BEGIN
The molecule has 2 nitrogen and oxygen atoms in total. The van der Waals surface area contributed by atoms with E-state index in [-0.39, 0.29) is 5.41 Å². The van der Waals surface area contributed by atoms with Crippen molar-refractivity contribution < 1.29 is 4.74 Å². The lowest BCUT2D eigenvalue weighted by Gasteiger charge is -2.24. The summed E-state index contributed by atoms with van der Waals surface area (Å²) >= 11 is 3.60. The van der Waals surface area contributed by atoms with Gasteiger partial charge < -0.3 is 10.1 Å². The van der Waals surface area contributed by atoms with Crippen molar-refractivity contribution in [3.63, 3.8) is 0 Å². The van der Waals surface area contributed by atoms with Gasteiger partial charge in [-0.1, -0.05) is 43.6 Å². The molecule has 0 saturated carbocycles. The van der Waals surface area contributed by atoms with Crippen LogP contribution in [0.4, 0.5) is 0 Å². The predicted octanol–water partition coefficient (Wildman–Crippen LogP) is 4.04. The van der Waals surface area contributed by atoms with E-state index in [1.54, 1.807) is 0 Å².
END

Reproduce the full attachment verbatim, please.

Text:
The molecule has 2 nitrogen and oxygen atoms in total. The van der Waals surface area contributed by atoms with E-state index in [-0.39, 0.29) is 5.41 Å². The van der Waals surface area contributed by atoms with Crippen molar-refractivity contribution < 1.29 is 4.74 Å². The lowest BCUT2D eigenvalue weighted by Gasteiger charge is -2.24. The summed E-state index contributed by atoms with van der Waals surface area (Å²) >= 11 is 3.60. The van der Waals surface area contributed by atoms with Gasteiger partial charge < -0.3 is 10.1 Å². The van der Waals surface area contributed by atoms with Crippen molar-refractivity contribution in [3.63, 3.8) is 0 Å². The van der Waals surface area contributed by atoms with Gasteiger partial charge in [-0.1, -0.05) is 43.6 Å². The molecule has 0 saturated carbocycles. The van der Waals surface area contributed by atoms with Crippen LogP contribution in [0.4, 0.5) is 0 Å². The predicted octanol–water partition coefficient (Wildman–Crippen LogP) is 4.04. The van der Waals surface area contributed by atoms with E-state index in [1.54, 1.807) is 0 Å².